Over the years the American public, as measured in opinion polls as far back as the 1930s, has generally been supportive of the goals of guaranteed access to health care and health insurance for all, as well as a government role in health financing. However, support typically tapered off when reforms were conditioned on individuals needing to contribute more to the costs.
Historians debate the many reasons national health insurance proposals have failed, including the complexity of the issues, ideological differences, the lobbying strength of special interest groups, a weakened Presidency, and the decentralization of Congressional power. However, major health reforms have been enacted in the latter half of the 1900s that have proven to be broadly popular and effective in improving access to health care for millions through Medicare, Medicaid and the Children’s Health Insurance Program.
Important lessons can be gleaned from how these major reforms were accomplished. As the nation prepares for the rollout of marketplace exchanges under the Affordable Care Act (ACA), it is helpful to understand the economic and political context in which prior reforms were enacted and the key reasons they fell short of universal coverage.
1934 – 1939: The Depression and the New Deal
The Great Depression (1929-1939) had been preceded by a period of growing income inequality and a shrinking middle class. The worst years were 1933-34 with unemployment as high as 25 percent. Income disparities in access to health care had grown much worse, medical costs were rising, and sickness became a leading cause of poverty. More physician and hospital care went unpaid and welfare agencies began to help pay for medical costs for the poor.
The Social Security Act was introduced and passed in both houses with a wide margin in 1935. By 1938, southern Democrats aligned with Republicans to oppose further government expansion, in part to protect segregation, making additional New Deal social reforms nearly impossible to pass.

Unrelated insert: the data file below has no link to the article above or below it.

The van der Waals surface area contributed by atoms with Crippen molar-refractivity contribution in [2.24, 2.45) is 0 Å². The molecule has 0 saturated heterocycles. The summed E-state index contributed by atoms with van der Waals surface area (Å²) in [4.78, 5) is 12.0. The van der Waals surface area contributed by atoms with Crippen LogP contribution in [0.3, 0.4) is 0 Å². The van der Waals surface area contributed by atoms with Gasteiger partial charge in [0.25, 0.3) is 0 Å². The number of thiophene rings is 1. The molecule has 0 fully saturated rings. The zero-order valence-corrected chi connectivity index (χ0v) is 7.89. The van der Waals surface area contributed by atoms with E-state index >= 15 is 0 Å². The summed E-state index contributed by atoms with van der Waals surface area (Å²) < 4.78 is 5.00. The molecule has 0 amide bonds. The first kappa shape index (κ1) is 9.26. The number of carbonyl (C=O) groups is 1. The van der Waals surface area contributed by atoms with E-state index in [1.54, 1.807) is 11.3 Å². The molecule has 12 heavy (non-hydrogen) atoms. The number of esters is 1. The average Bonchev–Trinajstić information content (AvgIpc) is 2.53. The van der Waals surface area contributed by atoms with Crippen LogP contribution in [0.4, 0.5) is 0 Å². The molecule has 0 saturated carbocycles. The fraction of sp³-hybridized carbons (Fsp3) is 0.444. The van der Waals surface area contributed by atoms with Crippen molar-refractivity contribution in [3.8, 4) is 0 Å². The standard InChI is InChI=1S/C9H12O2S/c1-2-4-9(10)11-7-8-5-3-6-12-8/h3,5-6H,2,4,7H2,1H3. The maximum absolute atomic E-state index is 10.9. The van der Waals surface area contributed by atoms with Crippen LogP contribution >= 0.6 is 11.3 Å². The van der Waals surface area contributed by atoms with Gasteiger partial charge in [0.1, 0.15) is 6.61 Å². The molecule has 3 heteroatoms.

World War II and After
During World War II, The War Labor Board ruled in 1943 that certain work benefits, including health insurance coverage, should be excluded from the period’s wage and price controls. Using generous health benefits then to draw workers, employers began to bolster group health insurance plans.
The economy expanded greatly following WW II, building and responding to the needs of growing families, in an era when American capitalism flourished. Large American businesses (e.g., U.S. Steel, GM, AT&T) faced little competition and were sufficiently profitable that unions could successfully negotiate for greater fringe benefits, including health insurance.
1960 – 1965: The Great Society: Medicare and Medicaid
Productivity swelled in the 1960s as did the middle class, with a well-educated workforce financed by the G.I. bill and following the peak of labor union membership in the 1950s. President Kennedy sought to accelerate economic growth through increased government spending and decreased taxes. From this base, Johnson followed and began to build his “Great Society.”
When the House Ways and Means Committee began its work on the Medicare proposal from the White House in 1965, there were two other proposals on the table as well: an expansion of Kerr-Mills (“Eldercare” supported by AMA) and a proposal for federal subsidies to purchase private coverage (“Bettercare” from the insurer Aetna).
Elements of each were eventually merged into a single bill with three layers: Medicare Part A to pay for hospital care and limited skilled nursing and home health care, optional Medicare Part B (paid in part by premiums) to help pay for physician care, and Medicaid, a totally separate program to assist states in covering not only long-term care for the poor but also to provide health insurance coverage for certain classes of the poor and disabled.
After Johnson’s landslide election in 1964, he made Medicare his highest legislative priority and acted quickly. Both Medicare and Medicaid were incorporated in the Social Security Act as it was signed by President Johnson in July 1965. The confluence of presidential leadership and urgency, Johnson’s political skills in working with a large Congressional Democratic majority, growing civil rights awareness, public support, and the support of hospitals and the insurance industry contributed to the achievement of the most significant health reform of the century.
1970 – 1992
In 1971, President Nixon instituted wage and price freezes in an effort to curb inflation. With the implementation of Medicare and Medicaid, health care costs had grown rapidly from 4 percent of the federal budget in 1965 to 11 percent by 1973, while millions of those under age 65 still had no health coverage. An era of health care regulation began, leading to certificate-of-need programs, state hospital rate-setting, requirements on HMOs (in return for support to help them expand) and health planning to control growth.